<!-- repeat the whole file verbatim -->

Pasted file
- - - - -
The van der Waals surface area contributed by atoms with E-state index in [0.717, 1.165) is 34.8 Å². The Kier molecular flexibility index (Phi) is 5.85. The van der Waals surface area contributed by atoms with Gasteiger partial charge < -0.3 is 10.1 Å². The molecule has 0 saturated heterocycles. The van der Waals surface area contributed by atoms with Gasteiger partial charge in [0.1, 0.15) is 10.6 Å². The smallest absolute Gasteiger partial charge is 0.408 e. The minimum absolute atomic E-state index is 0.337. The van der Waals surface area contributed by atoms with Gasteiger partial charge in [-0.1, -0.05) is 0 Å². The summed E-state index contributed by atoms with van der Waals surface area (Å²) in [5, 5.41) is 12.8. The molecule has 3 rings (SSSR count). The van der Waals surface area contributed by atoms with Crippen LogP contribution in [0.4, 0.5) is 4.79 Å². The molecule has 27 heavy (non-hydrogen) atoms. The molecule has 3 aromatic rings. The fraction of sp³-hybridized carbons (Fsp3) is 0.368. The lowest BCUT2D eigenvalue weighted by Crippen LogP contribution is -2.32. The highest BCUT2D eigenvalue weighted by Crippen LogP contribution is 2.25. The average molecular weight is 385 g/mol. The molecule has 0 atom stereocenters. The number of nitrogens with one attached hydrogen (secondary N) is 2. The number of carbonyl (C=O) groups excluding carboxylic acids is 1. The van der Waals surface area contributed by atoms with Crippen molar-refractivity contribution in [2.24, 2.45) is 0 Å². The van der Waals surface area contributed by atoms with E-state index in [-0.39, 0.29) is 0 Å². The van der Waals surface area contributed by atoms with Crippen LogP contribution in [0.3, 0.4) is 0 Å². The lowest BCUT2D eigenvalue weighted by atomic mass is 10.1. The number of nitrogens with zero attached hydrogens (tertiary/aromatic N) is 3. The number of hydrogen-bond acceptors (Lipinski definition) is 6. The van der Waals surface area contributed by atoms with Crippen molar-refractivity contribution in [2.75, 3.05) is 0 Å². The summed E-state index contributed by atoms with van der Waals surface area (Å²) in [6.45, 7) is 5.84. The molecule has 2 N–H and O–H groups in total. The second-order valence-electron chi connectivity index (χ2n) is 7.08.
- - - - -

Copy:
The van der Waals surface area contributed by atoms with E-state index in [0.717, 1.165) is 34.8 Å². The Kier molecular flexibility index (Phi) is 5.85. The van der Waals surface area contributed by atoms with Gasteiger partial charge < -0.3 is 10.1 Å². The molecule has 0 saturated heterocycles. The van der Waals surface area contributed by atoms with Gasteiger partial charge in [0.1, 0.15) is 10.6 Å². The smallest absolute Gasteiger partial charge is 0.408 e. The minimum absolute atomic E-state index is 0.337. The van der Waals surface area contributed by atoms with Gasteiger partial charge in [-0.1, -0.05) is 0 Å². The summed E-state index contributed by atoms with van der Waals surface area (Å²) in [5, 5.41) is 12.8. The molecule has 3 rings (SSSR count). The van der Waals surface area contributed by atoms with Crippen LogP contribution in [0.4, 0.5) is 4.79 Å². The molecule has 27 heavy (non-hydrogen) atoms. The molecule has 3 aromatic rings. The fraction of sp³-hybridized carbons (Fsp3) is 0.368. The lowest BCUT2D eigenvalue weighted by Crippen LogP contribution is -2.32. The highest BCUT2D eigenvalue weighted by Crippen LogP contribution is 2.25. The average molecular weight is 385 g/mol. The molecule has 0 atom stereocenters. The number of nitrogens with one attached hydrogen (secondary N) is 2. The number of carbonyl (C=O) groups excluding carboxylic acids is 1. The van der Waals surface area contributed by atoms with Crippen molar-refractivity contribution in [2.24, 2.45) is 0 Å². The van der Waals surface area contributed by atoms with E-state index in [-0.39, 0.29) is 0 Å². The van der Waals surface area contributed by atoms with Crippen LogP contribution in [0.3, 0.4) is 0 Å². The lowest BCUT2D eigenvalue weighted by atomic mass is 10.1. The number of nitrogens with zero attached hydrogens (tertiary/aromatic N) is 3. The number of hydrogen-bond acceptors (Lipinski definition) is 6. The van der Waals surface area contributed by atoms with Crippen molar-refractivity contribution in [2.75, 3.05) is 0 Å². The summed E-state index contributed by atoms with van der Waals surface area (Å²) in [6.45, 7) is 5.84. The molecule has 2 N–H and O–H groups in total. The second-order valence-electron chi connectivity index (χ2n) is 7.08.